Clinical Professor Lucy Johnston-Walsh has been a strong supporter of children's rights for years. Now, she's taken those energies and plays a pivotal role in the Children's Advocacy Clinic, which she helped found. Before embarking on this latest journey, Johnston-Walsh was the 2007 Pennsylvania Child Advocate of the Year. Established to recognize accomplishments of lawyers and judges who work to protect children on every level, this prestigious award is indicative of truly selfless efforts on the part of its recipients. Her ''rare combination of intellect, interpersonal skills and passion for public service'' has allowed her to work diligently for the rights of abused and neglected children. This comes as no surprise to those who know her well. Even before entering law school, her contributions were impressive and through her work, policies and procedures were changed in nearly every branch of Pennsylvania's state government. She is also a current member of the National Association of Counsel for Children and along with family law, focuses much of her attention to disability law.
The former state lobbyist now expertly divides her time between Penn State Dickinson Law School and the Children's Advocacy Clinic, also located at the Penn State Dickinson School of Law. She directs the clinic's operations as well as supports its mission to ''serve children and advocate for legislative issues related to children in the welfare system''. Under her guidance, law students and those students pursuing their educations in social services represent abused children, as well as though caught in the middle of contested adoption and custody cases. The clients run the gamut: from infants to teens to those up to age twenty one. ''We handle cases where the child is in the dependency system and placed in foster care due to abuse or neglect,'' says Johnston-Walsh during an interview for Penn State Outreach Magazine. She goes on to explain the clinic also works with older teens who are transitioning out of foster care into adult independence. This is crucial since many young people across the country face transition on their 18th or 21st birthdays with absolutely no support mechanisms in place.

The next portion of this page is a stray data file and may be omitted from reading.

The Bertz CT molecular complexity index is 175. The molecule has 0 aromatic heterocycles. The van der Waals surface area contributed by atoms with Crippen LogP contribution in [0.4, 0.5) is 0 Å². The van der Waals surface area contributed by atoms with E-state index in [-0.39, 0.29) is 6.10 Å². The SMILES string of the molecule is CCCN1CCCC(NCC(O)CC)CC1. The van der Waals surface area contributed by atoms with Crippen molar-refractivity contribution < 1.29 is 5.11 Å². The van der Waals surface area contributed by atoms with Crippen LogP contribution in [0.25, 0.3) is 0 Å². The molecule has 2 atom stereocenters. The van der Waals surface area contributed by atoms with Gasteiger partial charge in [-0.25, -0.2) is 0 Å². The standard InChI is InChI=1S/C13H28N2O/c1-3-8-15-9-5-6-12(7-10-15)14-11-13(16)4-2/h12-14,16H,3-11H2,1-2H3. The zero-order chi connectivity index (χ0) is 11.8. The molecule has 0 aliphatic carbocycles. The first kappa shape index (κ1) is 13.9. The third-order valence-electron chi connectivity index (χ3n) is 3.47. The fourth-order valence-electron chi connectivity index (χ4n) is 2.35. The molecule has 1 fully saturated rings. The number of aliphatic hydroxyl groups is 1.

It's a true win-win. The graduate students receive hands-on training in real world scenarios while the children are provided advocates who work solely for their benefit. It also allows students of medicine, psychology, sociology and education to come together in an effort of addressing real social problems and potential solutions for the youngest and most vulnerable in our society. It allows students across many disciplines to learn important procedures regarding confidentiality issues, counseling efforts for children, guidelines for proper gathering of evidence, insight into family and juvenile law, the responsibilities each has as professionals as well as addressing indigent clients. All these scenarios will prove beneficial as students reach the end of their educational careers and begin using the real world experience gained.
For these reasons, plus many more, Lucy Johnston-Walsh is our most recent Law Star addition. Her tireless efforts do not go unnoticed and her contributions to countless children and families have made significant and lifelong contributions to the well-being of both.